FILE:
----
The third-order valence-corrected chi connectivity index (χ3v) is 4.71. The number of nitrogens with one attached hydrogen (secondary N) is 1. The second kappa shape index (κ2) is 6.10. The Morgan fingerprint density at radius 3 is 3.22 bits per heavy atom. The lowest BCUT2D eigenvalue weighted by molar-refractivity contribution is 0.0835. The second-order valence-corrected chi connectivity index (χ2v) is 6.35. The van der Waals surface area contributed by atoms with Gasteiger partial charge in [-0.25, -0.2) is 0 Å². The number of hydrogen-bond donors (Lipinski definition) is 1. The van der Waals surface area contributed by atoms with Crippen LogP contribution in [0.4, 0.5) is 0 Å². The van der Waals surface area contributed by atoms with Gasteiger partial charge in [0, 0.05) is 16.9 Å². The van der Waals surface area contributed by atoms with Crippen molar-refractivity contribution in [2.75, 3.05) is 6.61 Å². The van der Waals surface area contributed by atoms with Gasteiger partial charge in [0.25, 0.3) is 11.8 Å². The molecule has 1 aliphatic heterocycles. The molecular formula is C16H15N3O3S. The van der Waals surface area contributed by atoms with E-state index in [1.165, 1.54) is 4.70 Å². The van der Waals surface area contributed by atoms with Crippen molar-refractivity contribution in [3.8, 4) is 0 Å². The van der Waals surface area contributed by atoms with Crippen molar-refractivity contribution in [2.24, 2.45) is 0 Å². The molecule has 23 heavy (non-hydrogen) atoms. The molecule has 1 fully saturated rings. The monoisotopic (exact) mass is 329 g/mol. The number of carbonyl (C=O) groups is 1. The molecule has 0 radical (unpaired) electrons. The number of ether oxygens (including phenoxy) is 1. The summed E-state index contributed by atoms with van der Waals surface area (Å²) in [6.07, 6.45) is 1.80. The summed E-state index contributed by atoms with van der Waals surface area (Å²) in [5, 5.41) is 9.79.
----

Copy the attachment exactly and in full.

The third-order valence-corrected chi connectivity index (χ3v) is 4.71. The number of nitrogens with one attached hydrogen (secondary N) is 1. The second kappa shape index (κ2) is 6.10. The Morgan fingerprint density at radius 3 is 3.22 bits per heavy atom. The lowest BCUT2D eigenvalue weighted by molar-refractivity contribution is 0.0835. The second-order valence-corrected chi connectivity index (χ2v) is 6.35. The van der Waals surface area contributed by atoms with Gasteiger partial charge in [-0.25, -0.2) is 0 Å². The number of hydrogen-bond donors (Lipinski definition) is 1. The van der Waals surface area contributed by atoms with Crippen LogP contribution in [0.4, 0.5) is 0 Å². The van der Waals surface area contributed by atoms with Gasteiger partial charge in [0, 0.05) is 16.9 Å². The van der Waals surface area contributed by atoms with Crippen molar-refractivity contribution in [2.75, 3.05) is 6.61 Å². The van der Waals surface area contributed by atoms with Gasteiger partial charge in [0.25, 0.3) is 11.8 Å². The molecule has 1 aliphatic heterocycles. The molecular formula is C16H15N3O3S. The van der Waals surface area contributed by atoms with E-state index in [1.165, 1.54) is 4.70 Å². The van der Waals surface area contributed by atoms with Crippen molar-refractivity contribution in [3.8, 4) is 0 Å². The van der Waals surface area contributed by atoms with Crippen molar-refractivity contribution in [2.24, 2.45) is 0 Å². The molecule has 23 heavy (non-hydrogen) atoms. The molecule has 1 fully saturated rings. The monoisotopic (exact) mass is 329 g/mol. The number of carbonyl (C=O) groups is 1. The molecule has 0 radical (unpaired) electrons. The number of ether oxygens (including phenoxy) is 1. The summed E-state index contributed by atoms with van der Waals surface area (Å²) in [6.07, 6.45) is 1.80. The summed E-state index contributed by atoms with van der Waals surface area (Å²) in [5, 5.41) is 9.79.